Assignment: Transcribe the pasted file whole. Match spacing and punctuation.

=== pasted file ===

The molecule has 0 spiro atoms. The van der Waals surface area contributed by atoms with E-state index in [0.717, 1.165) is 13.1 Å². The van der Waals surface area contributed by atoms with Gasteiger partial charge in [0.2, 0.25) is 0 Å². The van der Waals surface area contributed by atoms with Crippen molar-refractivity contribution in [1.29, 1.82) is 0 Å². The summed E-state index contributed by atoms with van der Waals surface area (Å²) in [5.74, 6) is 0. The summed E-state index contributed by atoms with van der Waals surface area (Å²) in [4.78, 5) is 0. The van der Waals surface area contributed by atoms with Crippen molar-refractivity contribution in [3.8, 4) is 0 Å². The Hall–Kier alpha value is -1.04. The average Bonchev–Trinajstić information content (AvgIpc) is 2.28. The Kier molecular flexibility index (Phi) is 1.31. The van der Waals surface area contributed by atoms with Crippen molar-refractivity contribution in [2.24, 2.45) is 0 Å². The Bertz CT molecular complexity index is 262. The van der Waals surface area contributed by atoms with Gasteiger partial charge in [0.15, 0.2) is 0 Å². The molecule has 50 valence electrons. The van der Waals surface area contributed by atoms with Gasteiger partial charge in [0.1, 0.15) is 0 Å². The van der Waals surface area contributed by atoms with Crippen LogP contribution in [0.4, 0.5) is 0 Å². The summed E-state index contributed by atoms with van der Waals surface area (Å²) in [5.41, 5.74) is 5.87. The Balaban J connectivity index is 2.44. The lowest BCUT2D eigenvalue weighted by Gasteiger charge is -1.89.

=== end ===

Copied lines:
The molecule has 0 spiro atoms. The van der Waals surface area contributed by atoms with E-state index in [0.717, 1.165) is 13.1 Å². The van der Waals surface area contributed by atoms with Gasteiger partial charge in [0.2, 0.25) is 0 Å². The van der Waals surface area contributed by atoms with Crippen molar-refractivity contribution in [1.29, 1.82) is 0 Å². The summed E-state index contributed by atoms with van der Waals surface area (Å²) in [5.74, 6) is 0. The summed E-state index contributed by atoms with van der Waals surface area (Å²) in [4.78, 5) is 0. The van der Waals surface area contributed by atoms with Crippen molar-refractivity contribution in [3.8, 4) is 0 Å². The Hall–Kier alpha value is -1.04. The average Bonchev–Trinajstić information content (AvgIpc) is 2.28. The Kier molecular flexibility index (Phi) is 1.31. The van der Waals surface area contributed by atoms with Crippen molar-refractivity contribution in [2.24, 2.45) is 0 Å². The Bertz CT molecular complexity index is 262. The van der Waals surface area contributed by atoms with Gasteiger partial charge in [0.15, 0.2) is 0 Å². The molecule has 50 valence electrons. The van der Waals surface area contributed by atoms with Gasteiger partial charge in [0.1, 0.15) is 0 Å². The van der Waals surface area contributed by atoms with Crippen LogP contribution in [0.4, 0.5) is 0 Å². The summed E-state index contributed by atoms with van der Waals surface area (Å²) in [5.41, 5.74) is 5.87. The Balaban J connectivity index is 2.44. The lowest BCUT2D eigenvalue weighted by Gasteiger charge is -1.89.